“There’s a place for us, somewhere a place for us. Peace and quiet and open air, wait for us, somewhere.” – West Side Story
This is a subject I don’t really want to talk about, but I feel I have to.
I am one of the extremely privileged FEW who has never had to deal with severe racism. I’m thoroughly Canadian, born and raised, and I have never been discriminated against because of my culture or physical appearance or anything of that nature. But, we’ve all been following the news lately, and racism is a very prevalent part of our society’s culture. In Canada, I think we’re a bit better off, but every now and then there are those stories of people facing prejudice and hatred because of the place they were born, the beliefs they ascribe to, the clothes they wear, any number of things. I’m not qualified to speak about these specific issues because, like I said, I’ve never been in the position to be discriminated against in this way. However, I can state my opinion, which is that racial, religious, discrimination of any kind is wrong, horrible and detrimental to our overall society and well-being.
This past Monday night, I watched West Side Story in its entirety for the first time ever. It is my mom’s favourite musical and has been since she was a child, and although I’ve always been familiar with the songs and the story (especially considering that it was derived from Shakespeare’s Romeo and Juliet), I can’t say I’ve ever seen all of the scenes of the movie adaptation. On Monday, when I stumbled upon the film on Turner Classic Movies, I sat myself down and watched all of it…and ended up crying a few times along the way. Now, I should say that I’m not really a crier – a movie has to be downright depressing to get me to shed a tear. I’m much more likely to cry while reading a book because I’ve journeyed with the characters for longer. Anyway, something about West Side Story really got to me. Maybe it’s the fact that Maria doesn’t die at the end like her counterpart Juliet and is instead forced to live without her newfound love Tony. Or, perhaps and probably more likely, it’s the fact that Tony dies for absolutely NO GOOD REASON. Discussions about gun violence are prevalent enough nowadays that I don’t have to get into that. But what I do also find ludicrous is that Tony is murdered in cold blood simply because he is hated by another group of people. The Sharks despise the Jets, the Puerto Ricans and the “real Americans” just can’t get along, and so a young man with his entire life, a fine future full of love and happiness ahead of him has to die. This seems utterly senseless to me.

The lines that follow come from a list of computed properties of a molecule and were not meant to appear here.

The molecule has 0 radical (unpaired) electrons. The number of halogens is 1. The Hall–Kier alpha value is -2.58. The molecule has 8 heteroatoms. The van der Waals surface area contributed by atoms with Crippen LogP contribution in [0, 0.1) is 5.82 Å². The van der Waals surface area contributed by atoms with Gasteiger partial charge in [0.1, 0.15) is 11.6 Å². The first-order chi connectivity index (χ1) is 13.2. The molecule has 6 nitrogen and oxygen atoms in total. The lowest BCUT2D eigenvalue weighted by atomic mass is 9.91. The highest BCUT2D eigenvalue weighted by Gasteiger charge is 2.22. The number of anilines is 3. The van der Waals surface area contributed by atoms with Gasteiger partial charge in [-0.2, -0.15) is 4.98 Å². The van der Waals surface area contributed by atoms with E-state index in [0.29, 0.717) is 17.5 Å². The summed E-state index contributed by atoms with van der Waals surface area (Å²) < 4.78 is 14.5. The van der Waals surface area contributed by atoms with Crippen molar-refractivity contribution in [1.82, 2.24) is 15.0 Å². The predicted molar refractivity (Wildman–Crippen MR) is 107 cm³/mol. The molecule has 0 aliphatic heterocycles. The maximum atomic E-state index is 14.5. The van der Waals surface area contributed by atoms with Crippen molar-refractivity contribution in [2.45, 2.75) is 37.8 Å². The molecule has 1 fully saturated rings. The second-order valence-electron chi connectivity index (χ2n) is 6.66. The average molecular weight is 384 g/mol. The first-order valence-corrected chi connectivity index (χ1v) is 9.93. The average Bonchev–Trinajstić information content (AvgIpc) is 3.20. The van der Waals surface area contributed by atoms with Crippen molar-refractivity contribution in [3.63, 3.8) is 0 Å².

Like I said, I’ve never faced true discrimination. I’m incredibly lucky in that way. But, I have experienced hatred and racism and prejudice on a smaller scale, even within my closest circles. There are a lot of people in this world who refuse to accept those who don’t think exactly like them. My father, mother, brother and I are pretty open and honest about our beliefs and this isn’t always easy for us because not everyone, sometimes not even those people who are supposed to know and love us best, chooses to respect our opinions. Furthermore, my fiancé is from the Middle East, as is my mom’s family, and that carries its own difficulties and sources of misunderstanding. It’s all a little pathetic in my opinion because I pride myself in being open-minded under all circumstances – I was raised to never be judgmental. But fine, I can handle if someone wants to judge and criticize me – I just think it’s sad and is going to ruin what little peace and dignity there is left in our world.
What am I trying to say here? Well, I’m not trying to get all preachy, although it seems like I have. All I want to say is that I watched West Side Story this week and I loved it…but I also hated it, because fiction has become far too real recently, and it doesn’t seem like anyone is learning from the stories around them anymore. And in that sense, I think the readers of all sorts of fiction are starting to fail themselves these days.
Girl with a Green Heart